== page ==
The events of the past few weeks on the Washington State University campus have, once again, apparently spotlighted the issue of diversity and its effect on our isolated island in the middle of the Palouse. In short, on Nov. 2, the College Republicans put up a wall, or more appropriately a fence, to demonstrate support for recently passed national legislation for building a wall on the border with Mexico. Afterwards, in the middle of the controversy, two professors from the department of comparative ethnic studies were accused of shouting epithets at the students, and inappropriately demanding to see identification of some of the College Republicans.Interesting that this comes from the chairman of the WSU Faculty Senate. I guess Pezeshki doesn't anticipate participating in any investigations or disciplinary actions.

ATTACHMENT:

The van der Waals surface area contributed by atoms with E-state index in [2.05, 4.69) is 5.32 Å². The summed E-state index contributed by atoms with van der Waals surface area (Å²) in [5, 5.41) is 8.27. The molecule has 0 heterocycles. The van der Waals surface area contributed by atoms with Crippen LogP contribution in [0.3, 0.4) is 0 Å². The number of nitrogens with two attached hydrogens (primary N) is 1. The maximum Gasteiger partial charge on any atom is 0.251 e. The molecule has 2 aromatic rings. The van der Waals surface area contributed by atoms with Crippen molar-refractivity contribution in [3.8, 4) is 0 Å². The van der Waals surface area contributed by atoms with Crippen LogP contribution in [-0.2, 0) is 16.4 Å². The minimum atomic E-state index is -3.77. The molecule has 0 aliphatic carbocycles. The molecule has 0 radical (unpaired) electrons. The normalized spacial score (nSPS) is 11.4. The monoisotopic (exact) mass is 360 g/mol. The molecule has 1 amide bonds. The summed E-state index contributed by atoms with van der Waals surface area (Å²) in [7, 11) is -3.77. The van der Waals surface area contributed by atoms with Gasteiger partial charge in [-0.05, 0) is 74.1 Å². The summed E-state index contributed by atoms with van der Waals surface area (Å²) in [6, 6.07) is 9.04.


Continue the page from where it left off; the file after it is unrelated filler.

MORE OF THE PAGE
Here’s the background, in short — the College Republicans had been warned by student leadership on the Pullman campus that putting up such a wall, with such a message, would be seen as highly offensive by many in the WSU community. And certainly, professors ought to know that yelling epithets at students who are demonstrating, using their First Amendment rights, is a profound lapse of professional behavior, regardless what First Amendment rights they also possess.
Let’s just get this out of the way right at the start. Everyone in this country has the right to yell out anything they want, and demonstrate the way they want, provided, of course, they’re not yelling “fire” in a crowded theater. The First Amendment is a bedrock principle in American society.